Term of Award

Fall 2018

Degree Name

Master of Science in Experimental Psychology (M.S.)

Document Type and Release Option

Thesis (open access)

Copyright Statement / License for Reuse

Creative Commons License
This work is licensed under a Creative Commons Attribution 4.0 License.


Department of Psychology

Committee Chair

Michael Nielsen

Committee Member 1

Dorthie Cross

Committee Member 2

Jason Slone


The hijab, a symbol of modesty and privacy in the Islamic faith, negatively affects ratings of perceived attractiveness. Although postcolonial feminism strives to portray women as not one universal group, but as an incorporation of different races, ethnicities, social classes, and other cultures, the Western world may not be where it endeavors to be. In this study the impact of the hijab on people’s perceptions of attractiveness was examined. Participants rated four target photos of the same woman with and without a hijab, and with or without cosmetics. Attractiveness and trustworthiness was then assessed in each condition, between genders, in relation to personal feminism ratings, and in relation to religious schema beliefs. Based on the Halo Effect, I hypothesized that lower ratings of attractiveness would lead to lower ratings of trustworthiness. The data, however, did not conform to this effect. Participants who rated themselves as higher in Religious Schema, therefore identifying as less open-minded in religious belief, gave lower ratings of attractiveness for the women when she wore the hijab. Participants who endorsed feminism, however, showed with higher ratings in attractiveness for all conditions. Results are discussed in light of research on feminism and religious belief.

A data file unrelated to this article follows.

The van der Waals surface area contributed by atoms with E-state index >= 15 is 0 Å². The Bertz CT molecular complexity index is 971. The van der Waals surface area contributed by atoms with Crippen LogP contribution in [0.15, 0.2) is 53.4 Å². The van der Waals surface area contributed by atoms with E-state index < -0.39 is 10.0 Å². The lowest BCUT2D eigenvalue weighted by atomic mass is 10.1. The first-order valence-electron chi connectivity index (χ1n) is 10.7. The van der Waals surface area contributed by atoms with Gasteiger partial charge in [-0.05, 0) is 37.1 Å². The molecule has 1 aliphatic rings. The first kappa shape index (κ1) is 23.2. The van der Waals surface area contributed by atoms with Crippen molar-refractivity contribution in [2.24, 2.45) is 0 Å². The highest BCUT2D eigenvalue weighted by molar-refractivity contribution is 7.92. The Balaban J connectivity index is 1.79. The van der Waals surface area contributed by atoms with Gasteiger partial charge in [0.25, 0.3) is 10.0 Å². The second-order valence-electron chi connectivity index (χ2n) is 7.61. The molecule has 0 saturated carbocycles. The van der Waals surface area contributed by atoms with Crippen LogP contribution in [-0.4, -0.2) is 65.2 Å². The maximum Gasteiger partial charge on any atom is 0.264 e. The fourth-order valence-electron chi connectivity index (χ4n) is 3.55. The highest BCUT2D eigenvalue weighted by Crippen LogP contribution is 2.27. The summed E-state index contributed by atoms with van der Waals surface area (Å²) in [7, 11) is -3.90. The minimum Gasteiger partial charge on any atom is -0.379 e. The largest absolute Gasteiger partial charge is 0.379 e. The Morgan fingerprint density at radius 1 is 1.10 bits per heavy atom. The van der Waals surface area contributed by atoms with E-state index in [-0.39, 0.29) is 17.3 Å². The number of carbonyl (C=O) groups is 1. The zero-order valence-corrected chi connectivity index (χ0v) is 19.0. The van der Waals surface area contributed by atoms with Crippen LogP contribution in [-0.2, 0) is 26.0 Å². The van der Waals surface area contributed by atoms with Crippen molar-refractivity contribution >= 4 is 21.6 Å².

OCLC Number


Research Data and Supplementary Material